Just how quiet has the Pittsburgh City Council race in District 4 been? Until an April 29 forum in Brookline, the two Democrats in the race had not been in the same room for a political event. And even then, there were few fireworks.
Incumbent Natalia Rudiak told the crowd at St. Mark Evangelical Lutheran Church that during her first term, "The tide has turned, and we are building a better south Pittsburgh." And while her challenger, former post-office worker John Lee, claimed to be "a better fit for what these communities are all about," he offered little direct criticism. (Though Lee, 52, did set some teeth on edge by referring to 33-year-old Rudiak as a "very bright girl.")
Underneath the surface, though, are tensions about the future direction of District 4, which includes Brookline, Beechview, Carrick, Bon Air and Overbrook. In a recent campaign mailing, Lee decries Rudiak as a councilor who "forgot who elected her" and "takes her marching orders from Bill Peduto," the East End city councilor and mayoral candidate.
What's more, the letter predicted, it was "highly probable" that Peduto would lose the mayor's race to Jack Wagner, whose family is a fixture of South Hills politics. "It's not productive to have our councilperson on the wrong side of City Hall," the letter warned.
"I had to say what I feel," says Lee of the letter.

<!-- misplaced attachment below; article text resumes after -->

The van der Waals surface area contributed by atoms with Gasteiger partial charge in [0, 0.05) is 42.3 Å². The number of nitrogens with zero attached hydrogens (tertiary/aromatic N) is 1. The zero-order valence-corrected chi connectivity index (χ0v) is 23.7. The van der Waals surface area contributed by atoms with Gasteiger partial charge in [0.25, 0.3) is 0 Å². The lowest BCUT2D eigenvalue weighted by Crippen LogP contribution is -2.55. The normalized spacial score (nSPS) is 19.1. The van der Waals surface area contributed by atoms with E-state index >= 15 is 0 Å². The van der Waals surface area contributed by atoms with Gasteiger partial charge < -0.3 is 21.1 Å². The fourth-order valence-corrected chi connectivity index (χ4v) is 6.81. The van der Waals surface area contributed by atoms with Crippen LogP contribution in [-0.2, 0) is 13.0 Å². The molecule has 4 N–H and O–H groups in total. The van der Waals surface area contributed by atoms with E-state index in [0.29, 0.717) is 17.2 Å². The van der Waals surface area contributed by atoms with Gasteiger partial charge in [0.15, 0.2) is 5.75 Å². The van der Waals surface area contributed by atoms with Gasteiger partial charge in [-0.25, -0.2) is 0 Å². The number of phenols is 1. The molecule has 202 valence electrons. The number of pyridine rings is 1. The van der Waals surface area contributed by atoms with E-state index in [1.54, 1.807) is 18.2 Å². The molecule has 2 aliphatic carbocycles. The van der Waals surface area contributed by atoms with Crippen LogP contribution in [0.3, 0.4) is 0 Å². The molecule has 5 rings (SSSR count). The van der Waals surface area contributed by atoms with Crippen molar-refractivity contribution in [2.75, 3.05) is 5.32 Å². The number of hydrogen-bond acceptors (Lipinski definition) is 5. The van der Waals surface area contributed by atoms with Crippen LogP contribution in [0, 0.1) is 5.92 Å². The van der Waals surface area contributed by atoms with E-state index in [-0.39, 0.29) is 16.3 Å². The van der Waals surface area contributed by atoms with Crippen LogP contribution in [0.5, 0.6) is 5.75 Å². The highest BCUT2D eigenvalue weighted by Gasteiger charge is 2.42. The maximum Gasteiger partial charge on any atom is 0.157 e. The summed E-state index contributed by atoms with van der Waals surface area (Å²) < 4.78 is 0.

Rudiak says that message will backfire: "Politics is about addition, not division," she says.
Rudiak won her 2009 council bid with just over one-third of the vote, after two rivals split the support of party footsoldiers and Wagner loyalists. A Carrick High School graduate with a master's degree in public policy from Carnegie Mellon University, Rudiak ran as a reformer opposing "old-school political gamesmanship." She was championed by Peduto-style reformers, who'd previously had little electoral success outside the East End.
Rudiak, though, emphasizes her role as a district advocate. "I ran for office because I thought the South Hills were being neglected," she says. "And over the past four years, I've spoken with every real-estate developer and foundation head I can."
Among her accomplishments, she cites the $7 million reconstruction of Brookline Boulevard, begun this spring after more than a decade of delay. Rudiak also touts new or renovated community and senior centers, and plans for a "Dairy District" retail business development around Carrick's Colteryahn dairy.
While Rudiak allows that "No elected deserves all the credit" for those developments, "our office had a role in every one of them."
On council, Rudiak typically sides with Peduto, and in opposition to Mayor Luke Ravenstahl: After 2010's "Snowmageddon" winter storm, when she was "just a bright-eyed newcomer" to council, she subpoenaed Ravenstahl's public-safety director to answer questions about snow-removal. And she acknowledges that city politics can be fractious. "I've been taken aback by some of the rhetoric that comes from both sides," she says.